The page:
A new report just published by the Southeast Watershed Forum, with research conducted by the University of Georgia River Basin Center, provides a review and analysis of green building programs in the Southeast. The report includes case studies of programs in Georgia, the Carolinas, Florida, and Tennessee, highlighting why and how communities have implemented such programs, and offering encouragement to others that may be considering starting programs of their own.
The project grew out of a collaboration that began in 2010, when more than 20 universities, agencies, and nongovernmental organizations from southeastern states, including the Southeast Watershed Forum and the UGA River Basin Center, met to explore forming an organization, the Southeast Smart Growth Network, to share information on smart growth policies and practices. Members of the group identified green building as an important topic for the region.
Green building—a term that encompasses the efficient and sustainable use of resources in siting, land use, design, and construction—can save resources and money by reducing the use of energy, water, and waste disposal, making it of growing interest to communities across the Southeast.
Southeast Watershed Forum Executive Director Christine Olsenius and UGA River Basin Center Co-Director and Associate Dean of the Odum School of Ecology Laurie Fowler agreed to undertake the project, supported by funding from the U.S. EPA Region 4.
The report was written by Olsenius. River Basin Center graduate assistant Scott Pippin, J.D., who is pursuing a master’s degree in environmental planning and design, coordinated and edited the research, which was conducted by RBC Legal Fellow Katie Sheehan and law students Anne Marie Pippin, Becky Gabelman, Alan Jones, and John Templeton. Case studies for the report were researched and written by undergraduates Alex Wright and Sam Johnson, River Basin Center Project Coordinator Amble Johnson, and law students Alex Robertson, Nicole Babcock, Matt Brigman, Brad Brizendine, and Denise Yen. The students were part of Fowler’s Environmental Practicum course, a graduate level service learning class that provides students in law, ecology, landscape architecture, and other disciplines the opportunity to apply knowledge learned in the classroom to real-world challenges.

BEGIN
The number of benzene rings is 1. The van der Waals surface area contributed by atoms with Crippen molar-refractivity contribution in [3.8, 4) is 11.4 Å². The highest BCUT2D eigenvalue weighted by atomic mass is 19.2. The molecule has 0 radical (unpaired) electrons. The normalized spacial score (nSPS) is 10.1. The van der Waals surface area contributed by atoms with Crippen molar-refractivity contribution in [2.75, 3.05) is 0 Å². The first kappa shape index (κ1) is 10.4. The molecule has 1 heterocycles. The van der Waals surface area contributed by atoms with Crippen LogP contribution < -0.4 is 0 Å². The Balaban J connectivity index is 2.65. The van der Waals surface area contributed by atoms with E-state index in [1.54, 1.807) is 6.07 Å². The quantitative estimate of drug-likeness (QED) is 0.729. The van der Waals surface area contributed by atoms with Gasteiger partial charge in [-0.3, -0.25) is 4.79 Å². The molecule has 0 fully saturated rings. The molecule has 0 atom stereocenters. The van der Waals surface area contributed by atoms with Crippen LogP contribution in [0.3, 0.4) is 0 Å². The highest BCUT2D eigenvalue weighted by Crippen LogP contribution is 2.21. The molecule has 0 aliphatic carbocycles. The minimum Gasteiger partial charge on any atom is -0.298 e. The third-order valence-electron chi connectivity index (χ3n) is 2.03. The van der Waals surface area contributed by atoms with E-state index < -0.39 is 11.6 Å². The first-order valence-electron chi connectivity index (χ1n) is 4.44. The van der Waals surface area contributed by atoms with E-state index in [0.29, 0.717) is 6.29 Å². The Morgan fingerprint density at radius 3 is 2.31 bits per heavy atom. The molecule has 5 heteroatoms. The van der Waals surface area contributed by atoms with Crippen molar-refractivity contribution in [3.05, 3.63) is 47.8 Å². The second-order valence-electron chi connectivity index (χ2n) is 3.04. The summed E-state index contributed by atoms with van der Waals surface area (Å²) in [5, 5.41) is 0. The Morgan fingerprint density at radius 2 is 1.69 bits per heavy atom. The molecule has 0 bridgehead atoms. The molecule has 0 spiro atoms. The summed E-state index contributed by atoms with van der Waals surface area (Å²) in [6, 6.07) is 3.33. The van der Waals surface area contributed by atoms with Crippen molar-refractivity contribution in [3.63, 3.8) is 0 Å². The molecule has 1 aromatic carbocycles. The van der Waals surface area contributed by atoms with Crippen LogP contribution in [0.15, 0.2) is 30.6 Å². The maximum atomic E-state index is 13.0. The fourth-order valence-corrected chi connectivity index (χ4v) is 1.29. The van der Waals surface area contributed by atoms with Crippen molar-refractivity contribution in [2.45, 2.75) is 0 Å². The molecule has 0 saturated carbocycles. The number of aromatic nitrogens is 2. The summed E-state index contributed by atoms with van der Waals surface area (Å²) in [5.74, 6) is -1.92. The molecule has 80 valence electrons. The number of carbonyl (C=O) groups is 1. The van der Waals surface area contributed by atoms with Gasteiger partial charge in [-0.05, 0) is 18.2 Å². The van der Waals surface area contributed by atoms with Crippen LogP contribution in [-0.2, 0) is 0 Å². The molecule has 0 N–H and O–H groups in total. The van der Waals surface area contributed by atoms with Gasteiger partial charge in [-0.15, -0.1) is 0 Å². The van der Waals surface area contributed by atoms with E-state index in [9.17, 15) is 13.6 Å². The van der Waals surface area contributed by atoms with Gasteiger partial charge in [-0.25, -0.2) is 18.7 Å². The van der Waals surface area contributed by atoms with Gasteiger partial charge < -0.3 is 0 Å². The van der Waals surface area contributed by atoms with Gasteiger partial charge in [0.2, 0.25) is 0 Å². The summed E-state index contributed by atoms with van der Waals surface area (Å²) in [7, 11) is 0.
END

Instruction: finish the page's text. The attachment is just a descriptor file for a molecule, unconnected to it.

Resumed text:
Scott Pippin said that the report’s case studies offer an in-depth look at green building programs, including each community’s motivation for developing the program, program structure, incentives, funding sources, problems and challenges, and results. “The case studies should be especially helpful to local governments that are interested in developing a green building program but aren’t sure where to start,” he said. “They’ll get a good idea of what works on the ground, in our region.”
As well as the case studies, the report includes information about the economic benefits of green building programs, a chart comparing 48 different programs, and an appendix with additional information and resources.
The report, An Analysis of Selected Community Green Building Programs in Five Southeastern States, is available as a free PDF online at www.southeastwaterforum.org and www.rivercenter.uga.edu/publications/pdf/greenbuilding.pdf.
From 2-3 p.m. on May 17, a regional webinar will cover highlights from the report and feature green building programs in three communities. Speakers include Heidi Pruess, Environmental Policy Administrator, Land Use and Environmental Services for Mecklenburg County, North Carolina; John Baker, Policy and Program Development Administrator at the Environmental Policy and Energy Resources Department in Tallahassee, Florida; and Anj McClain, Manager of GreenSpaces in Chattanooga, Tennessee. For online registration go to: https://www.magnetmail.net/events?19e80950d8a14369ad14139898d94ed3a
The Southeast Watershed Forum is a nonprofit, nonpartisan organization dedicated to encouraging watershed-friendly development throughout the Southeast. More information is available at www.southeastwaterforum.org.
The UGA River Basin Center, part of the Odum School of Ecology, works to increase the capacity of communities and other individual stakeholders to manage and protect their water and related land resources in a sustainable manner. More information is available at www.rivercenter.uga.edu.